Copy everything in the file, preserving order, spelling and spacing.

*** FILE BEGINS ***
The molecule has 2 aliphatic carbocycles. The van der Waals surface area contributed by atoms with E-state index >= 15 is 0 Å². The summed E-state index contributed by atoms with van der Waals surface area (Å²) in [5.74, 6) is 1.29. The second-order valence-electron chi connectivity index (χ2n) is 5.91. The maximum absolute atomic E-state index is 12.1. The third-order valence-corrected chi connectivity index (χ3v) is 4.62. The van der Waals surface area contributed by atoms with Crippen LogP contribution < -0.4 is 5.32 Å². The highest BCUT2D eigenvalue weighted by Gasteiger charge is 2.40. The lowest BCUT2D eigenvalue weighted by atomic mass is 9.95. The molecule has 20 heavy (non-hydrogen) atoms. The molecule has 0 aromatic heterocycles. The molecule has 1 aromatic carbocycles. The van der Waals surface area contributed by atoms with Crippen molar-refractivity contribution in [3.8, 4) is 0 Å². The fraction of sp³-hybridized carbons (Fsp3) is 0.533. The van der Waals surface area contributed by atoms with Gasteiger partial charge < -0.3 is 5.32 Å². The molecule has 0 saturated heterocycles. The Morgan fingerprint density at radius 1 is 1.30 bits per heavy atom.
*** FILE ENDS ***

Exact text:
The molecule has 2 aliphatic carbocycles. The van der Waals surface area contributed by atoms with E-state index >= 15 is 0 Å². The summed E-state index contributed by atoms with van der Waals surface area (Å²) in [5.74, 6) is 1.29. The second-order valence-electron chi connectivity index (χ2n) is 5.91. The maximum absolute atomic E-state index is 12.1. The third-order valence-corrected chi connectivity index (χ3v) is 4.62. The van der Waals surface area contributed by atoms with Crippen LogP contribution < -0.4 is 5.32 Å². The highest BCUT2D eigenvalue weighted by Gasteiger charge is 2.40. The lowest BCUT2D eigenvalue weighted by atomic mass is 9.95. The molecule has 20 heavy (non-hydrogen) atoms. The molecule has 0 aromatic heterocycles. The molecule has 1 aromatic carbocycles. The van der Waals surface area contributed by atoms with Crippen molar-refractivity contribution in [3.8, 4) is 0 Å². The fraction of sp³-hybridized carbons (Fsp3) is 0.533. The van der Waals surface area contributed by atoms with Gasteiger partial charge < -0.3 is 5.32 Å². The molecule has 0 saturated heterocycles. The Morgan fingerprint density at radius 1 is 1.30 bits per heavy atom.